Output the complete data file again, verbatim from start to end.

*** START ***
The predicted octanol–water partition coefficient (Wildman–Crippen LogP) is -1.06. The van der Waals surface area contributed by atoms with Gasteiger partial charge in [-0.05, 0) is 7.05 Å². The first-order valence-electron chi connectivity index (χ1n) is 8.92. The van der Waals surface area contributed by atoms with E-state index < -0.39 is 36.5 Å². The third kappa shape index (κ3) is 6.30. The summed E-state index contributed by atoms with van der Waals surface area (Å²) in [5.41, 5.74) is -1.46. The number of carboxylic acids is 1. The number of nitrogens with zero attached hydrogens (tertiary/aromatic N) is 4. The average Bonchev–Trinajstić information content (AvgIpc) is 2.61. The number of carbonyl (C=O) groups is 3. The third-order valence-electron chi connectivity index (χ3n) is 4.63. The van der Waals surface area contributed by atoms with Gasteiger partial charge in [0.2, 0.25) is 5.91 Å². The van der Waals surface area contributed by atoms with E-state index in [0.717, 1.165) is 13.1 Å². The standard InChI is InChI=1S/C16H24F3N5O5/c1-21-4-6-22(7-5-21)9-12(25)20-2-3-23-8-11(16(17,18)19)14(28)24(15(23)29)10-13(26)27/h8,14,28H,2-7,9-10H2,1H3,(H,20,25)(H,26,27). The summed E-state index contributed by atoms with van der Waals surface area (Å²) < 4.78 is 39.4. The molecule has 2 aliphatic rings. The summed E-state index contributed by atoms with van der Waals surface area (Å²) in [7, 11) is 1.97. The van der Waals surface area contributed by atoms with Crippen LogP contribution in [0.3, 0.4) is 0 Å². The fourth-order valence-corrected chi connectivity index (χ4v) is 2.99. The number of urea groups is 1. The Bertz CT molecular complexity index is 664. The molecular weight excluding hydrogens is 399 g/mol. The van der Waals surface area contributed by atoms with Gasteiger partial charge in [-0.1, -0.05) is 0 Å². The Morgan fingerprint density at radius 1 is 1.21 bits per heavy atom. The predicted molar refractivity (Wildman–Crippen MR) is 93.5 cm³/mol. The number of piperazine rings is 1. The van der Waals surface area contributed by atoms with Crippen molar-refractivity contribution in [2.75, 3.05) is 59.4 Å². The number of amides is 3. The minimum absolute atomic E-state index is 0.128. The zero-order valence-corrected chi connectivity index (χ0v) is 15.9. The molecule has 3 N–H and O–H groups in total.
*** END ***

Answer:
The predicted octanol–water partition coefficient (Wildman–Crippen LogP) is -1.06. The van der Waals surface area contributed by atoms with Gasteiger partial charge in [-0.05, 0) is 7.05 Å². The first-order valence-electron chi connectivity index (χ1n) is 8.92. The van der Waals surface area contributed by atoms with E-state index < -0.39 is 36.5 Å². The third kappa shape index (κ3) is 6.30. The summed E-state index contributed by atoms with van der Waals surface area (Å²) in [5.41, 5.74) is -1.46. The number of carboxylic acids is 1. The number of nitrogens with zero attached hydrogens (tertiary/aromatic N) is 4. The average Bonchev–Trinajstić information content (AvgIpc) is 2.61. The number of carbonyl (C=O) groups is 3. The third-order valence-electron chi connectivity index (χ3n) is 4.63. The van der Waals surface area contributed by atoms with Gasteiger partial charge in [0.2, 0.25) is 5.91 Å². The van der Waals surface area contributed by atoms with E-state index in [0.717, 1.165) is 13.1 Å². The standard InChI is InChI=1S/C16H24F3N5O5/c1-21-4-6-22(7-5-21)9-12(25)20-2-3-23-8-11(16(17,18)19)14(28)24(15(23)29)10-13(26)27/h8,14,28H,2-7,9-10H2,1H3,(H,20,25)(H,26,27). The summed E-state index contributed by atoms with van der Waals surface area (Å²) < 4.78 is 39.4. The molecule has 2 aliphatic rings. The summed E-state index contributed by atoms with van der Waals surface area (Å²) in [7, 11) is 1.97. The van der Waals surface area contributed by atoms with Crippen LogP contribution in [0.3, 0.4) is 0 Å². The fourth-order valence-corrected chi connectivity index (χ4v) is 2.99. The number of urea groups is 1. The Bertz CT molecular complexity index is 664. The molecular weight excluding hydrogens is 399 g/mol. The van der Waals surface area contributed by atoms with Gasteiger partial charge in [-0.1, -0.05) is 0 Å². The Morgan fingerprint density at radius 1 is 1.21 bits per heavy atom. The predicted molar refractivity (Wildman–Crippen MR) is 93.5 cm³/mol. The number of piperazine rings is 1. The van der Waals surface area contributed by atoms with Crippen molar-refractivity contribution in [2.75, 3.05) is 59.4 Å². The number of amides is 3. The minimum absolute atomic E-state index is 0.128. The zero-order valence-corrected chi connectivity index (χ0v) is 15.9. The molecule has 3 N–H and O–H groups in total.